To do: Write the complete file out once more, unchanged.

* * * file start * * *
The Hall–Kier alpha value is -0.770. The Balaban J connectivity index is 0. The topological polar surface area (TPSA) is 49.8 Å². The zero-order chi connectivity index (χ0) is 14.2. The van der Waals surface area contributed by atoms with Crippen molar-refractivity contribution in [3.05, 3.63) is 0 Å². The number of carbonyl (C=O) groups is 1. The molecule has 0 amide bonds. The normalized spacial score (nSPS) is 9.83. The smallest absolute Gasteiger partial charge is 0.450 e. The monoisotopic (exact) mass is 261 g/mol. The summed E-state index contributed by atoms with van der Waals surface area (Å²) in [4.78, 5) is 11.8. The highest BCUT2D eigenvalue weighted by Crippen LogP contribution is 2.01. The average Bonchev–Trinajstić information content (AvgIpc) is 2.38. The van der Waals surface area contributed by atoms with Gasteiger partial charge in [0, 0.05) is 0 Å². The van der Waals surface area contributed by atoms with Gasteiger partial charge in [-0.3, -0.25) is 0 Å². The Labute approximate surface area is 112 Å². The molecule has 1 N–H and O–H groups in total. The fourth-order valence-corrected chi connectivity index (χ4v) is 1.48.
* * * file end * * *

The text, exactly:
The Hall–Kier alpha value is -0.770. The Balaban J connectivity index is 0. The topological polar surface area (TPSA) is 49.8 Å². The zero-order chi connectivity index (χ0) is 14.2. The van der Waals surface area contributed by atoms with Crippen molar-refractivity contribution in [3.05, 3.63) is 0 Å². The number of carbonyl (C=O) groups is 1. The molecule has 0 amide bonds. The normalized spacial score (nSPS) is 9.83. The smallest absolute Gasteiger partial charge is 0.450 e. The monoisotopic (exact) mass is 261 g/mol. The summed E-state index contributed by atoms with van der Waals surface area (Å²) in [4.78, 5) is 11.8. The highest BCUT2D eigenvalue weighted by Crippen LogP contribution is 2.01. The average Bonchev–Trinajstić information content (AvgIpc) is 2.38. The van der Waals surface area contributed by atoms with Gasteiger partial charge in [0, 0.05) is 0 Å². The van der Waals surface area contributed by atoms with Gasteiger partial charge in [-0.3, -0.25) is 0 Å². The Labute approximate surface area is 112 Å². The molecule has 1 N–H and O–H groups in total. The fourth-order valence-corrected chi connectivity index (χ4v) is 1.48.